Two Ohio attorneys who led groundbreaking court cases involving the toxic chemical PFOA said Hoosick Falls' officials may be misleading the public into thinking they reviewed or endorsed a proposed settlement between the village and two companies blamed for polluting the community's water supply.
Hoosick Falls Deputy Mayor Ric DiDonato, in a Facebook post attributed to him this week, said the village's "legal team" spoke with the two Cincinnati attorneys, D. David Altman and Robert F. Bilott, "and many other legal experts to get their opinions on the development of this agreement throughout the process."
But Altman and Bilott both said the deputy mayor's claims are false.
In an email earlier this week to David Engel, an attorney for a grassroots group, Healthy Hoosick Water, Altman denied weighing in on the agreement, which the village board is scheduled to vote on Monday.
Altman said he was contacted by Hoosick Falls residents "who tell me that some officials and others are saying or implying that I have reviewed and voiced support (and/or approval) of a possible PFOA settlement involving the village. I have done no such thing. Anyone claiming this or implying it is either misinformed or engaging in deceptive conduct."
Altman is widely known for negotiating a confidential settlement with DuPont corporation on behalf of a privately owned water system, the Little Hocking Water Association, that was polluted with PFOA from DuPont's Washington Works plant just across the Ohio river from the association's well fields.
"When I was called by private counsel for the village in mid-January, I refused to even review the settlement," Altman said in the email to Engel.
Bilott is a lead attorney on a separate class-action lawsuit that was settled recently when DuPont agreed to pay more than $670 million to more than 3,500 people who were injured — including contracting serious diseases such as cancer — from their exposure to PFOA in the Ohio Valley.
Bilott told Engel that he has "not reviewed the revised Hoosick (Falls) settlement and certainly have not approved it or expressed any opinion on it to anyone in any way. Any representations being made that I have reviewed and commented upon or 'approved' any part of the agreement in any way are simply false."
The $1.04 million proposed agreement is the result of negotiations between the village and two companies — Saint-Gobain Performance Plastics and Honeywell International — that have operated a manufacturing plant blamed for polluting the village's well fields.
Last month the Times Union contacted Thomas Ulasewicz, a Glens Falls attorney who has handled the negotiations for the village, because of a statement posted on the village's website defending the agreement that also said the village's attorneys "conferred with several private and public sector attorneys with experience in environmental and land use laws, as well as tort litigation, including attorneys involved in litigation related to remedial sites in the Ohio Valley."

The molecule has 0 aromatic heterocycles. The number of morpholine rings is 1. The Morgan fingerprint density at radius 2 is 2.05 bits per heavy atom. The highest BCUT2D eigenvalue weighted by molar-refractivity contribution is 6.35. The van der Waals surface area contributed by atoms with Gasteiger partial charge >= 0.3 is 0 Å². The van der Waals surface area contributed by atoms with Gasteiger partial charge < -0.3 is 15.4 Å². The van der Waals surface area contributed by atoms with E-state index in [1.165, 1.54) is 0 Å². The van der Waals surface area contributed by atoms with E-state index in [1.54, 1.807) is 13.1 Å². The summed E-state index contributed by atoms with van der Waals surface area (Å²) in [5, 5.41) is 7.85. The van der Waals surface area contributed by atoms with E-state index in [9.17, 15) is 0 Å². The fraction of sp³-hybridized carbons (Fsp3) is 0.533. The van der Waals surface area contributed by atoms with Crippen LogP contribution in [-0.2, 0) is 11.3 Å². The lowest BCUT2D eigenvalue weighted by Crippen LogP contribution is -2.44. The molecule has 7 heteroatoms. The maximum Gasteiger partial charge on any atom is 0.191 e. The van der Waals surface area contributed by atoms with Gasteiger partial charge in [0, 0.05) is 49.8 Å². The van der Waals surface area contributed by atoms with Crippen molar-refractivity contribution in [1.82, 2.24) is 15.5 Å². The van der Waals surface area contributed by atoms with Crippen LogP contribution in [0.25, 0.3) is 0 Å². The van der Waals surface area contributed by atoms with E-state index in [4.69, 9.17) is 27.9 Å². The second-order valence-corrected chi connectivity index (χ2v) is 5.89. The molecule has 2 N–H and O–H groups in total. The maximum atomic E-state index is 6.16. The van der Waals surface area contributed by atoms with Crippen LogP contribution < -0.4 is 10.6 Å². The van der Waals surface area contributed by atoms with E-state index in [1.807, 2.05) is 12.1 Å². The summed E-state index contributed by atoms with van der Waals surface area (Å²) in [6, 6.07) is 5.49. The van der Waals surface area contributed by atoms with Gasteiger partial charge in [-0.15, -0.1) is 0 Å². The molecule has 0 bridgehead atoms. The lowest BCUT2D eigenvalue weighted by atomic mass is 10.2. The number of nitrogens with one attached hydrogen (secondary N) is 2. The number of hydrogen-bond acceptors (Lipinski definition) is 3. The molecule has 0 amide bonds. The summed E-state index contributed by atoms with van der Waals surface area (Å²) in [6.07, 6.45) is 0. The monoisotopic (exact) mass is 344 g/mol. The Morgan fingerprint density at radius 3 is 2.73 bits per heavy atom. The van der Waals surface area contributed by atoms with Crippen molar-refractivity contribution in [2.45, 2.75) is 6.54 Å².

Ulasewicz declined to identify the Ohio attorneys he consulted and would only say that his law firm "spoke to a number of attorneys about the agreement." He added: "We did not inform these individuals that the discussions would be made public, so I do not feel comfortable identifying them or disclosing details."
Mayor David Borge and DiDonato, both of whom said they will not seek re-election next month, could not be reached late Friday. Borge said earlier this week the "board and village attorneys worked very hard with the companies on this unprecedented agreement and we appreciate their effort to work with us and resolve outstanding issues,"
Engel has asked the village for an explanation of DiDonato's statement.
"The community has a right to know what's going on and whether the village board intends to listen to them, or whether it's the intention of the village board to stonewall its own residents."
Village officials said the settlement would cover the costs of the small community's expenses for engineering, water sampling, and legal and public relations advice since the contamination was discovered in 2014.
But residents and others have urged the village board to reject the agreement because it includes a provision that the village would give up its ability to recover future unforeseen damages related to the pollution of its well fields.
The new agreement, which will go before the village board at a special meeting Monday, was reworked after earlier concerns from residents. The latest draft increased the settlement amount from $850,000 and added language stating the village will not be prohibited from bringing future claims related to new wells, alternative water sources, additions to the current water system that may be needed, contamination associated with pollutants other than PFOA or damages for diminished property values.
Judith Enck, who recently stepped down as administrator of the U.S. Environmental Protection Agency's Region 2, which includes New York, wrote a letter to Borge Wednesday urging the village not to adopt the agreement and calling it "an illustration of two experienced companies taking advantage of a small community."
Enck, who is from Rensselaer County, characterized the draft agreement as "deeply flawed" and the product of negotiations with two companies "very experienced in negotiating pollution settlements."
PFOA, or perfluorooctanoic acid, was used in manufacturing in the village for decades. Since 1956 at least five companies — including Saint-Gobain and a predecessor corporation of Honeywell called Allied Signal — owned and operated a McCaffrey Street plant that is a focus of the water pollution.
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